Thursday, February 18, 2021

"The Dawn of the Color Photograph"

I've been checking out photo-related books from my local library over the last 14 months. I recently learned about Albert Kahn and his undertaking of hired photographers in the book "The Dawn of the Color Photograph: Albert Kahn's Archives of the Planet" by David Okuefuna.

I had never heard of Kahn or his contribution to the world just after the advent of color photography. Here's a bit about Kahn and this book from

In 1909, two years after the Lumière brothers invented the Autochrome process, French banker and philanthropist Albert Kahn initiated a twenty-two-year project (brought to an end by his ruin in the Great Depression) to photograph the world in color. Known as the Archives de la Planète, this astounding body of work, some seventy-two thousand images, captured life in more than fifty countries, many during moments of profound upheaval. Kahn’s hired photographers sat with French soldiers in the trenches, walked through a Smyrna razed in the Greco-Turkish War, and witnessed Emir Faisal’s campaign to free Arabia from Ottoman control. But the archive is particularly remarkable for its documentation of lands and peoples once little seen by Western eyes. The collection boasts what may be the earliest color photographs of the Taj Mahal and the Egyptian pyramids, as well as striking portraits of Kurdish women in northern Iraq, dancers from the Khmer ballet in Angkor, and itinerant Mongolian hunters on the steppes near the Russian border. But does the past change when we see it in color? In many instances, the vivid palette brings the images closer to our present moment, making the world—and the distance of history—frighteningly small.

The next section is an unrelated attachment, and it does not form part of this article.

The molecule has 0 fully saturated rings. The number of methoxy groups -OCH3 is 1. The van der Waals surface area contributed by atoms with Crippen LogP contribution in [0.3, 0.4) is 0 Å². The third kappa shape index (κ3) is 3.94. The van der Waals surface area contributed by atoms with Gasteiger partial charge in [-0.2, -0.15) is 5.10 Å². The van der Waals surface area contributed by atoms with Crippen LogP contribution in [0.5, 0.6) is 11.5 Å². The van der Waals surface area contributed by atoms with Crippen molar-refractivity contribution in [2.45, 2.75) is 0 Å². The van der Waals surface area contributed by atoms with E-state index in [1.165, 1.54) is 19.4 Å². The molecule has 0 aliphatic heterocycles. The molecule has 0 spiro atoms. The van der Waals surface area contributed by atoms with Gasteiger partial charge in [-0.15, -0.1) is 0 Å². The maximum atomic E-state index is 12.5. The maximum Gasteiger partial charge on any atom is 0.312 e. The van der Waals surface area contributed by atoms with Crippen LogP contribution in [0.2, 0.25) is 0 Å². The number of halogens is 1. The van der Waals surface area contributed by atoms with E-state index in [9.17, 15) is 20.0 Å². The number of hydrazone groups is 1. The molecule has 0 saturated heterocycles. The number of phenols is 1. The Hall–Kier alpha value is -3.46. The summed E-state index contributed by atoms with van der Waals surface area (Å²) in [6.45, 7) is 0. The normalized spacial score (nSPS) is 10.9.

His goal wasn't to have his photographers make "art," but more to simply "document" the world. As the book states, the images his photographers produced "were not works of reportage or ethnography, nor an attempt to produce works of art. The aim was simply to record human beings in all their diversity, living humble lives worthy of respect."

Here's a bit about some of Kahn's project from 2007 on BBC Two:


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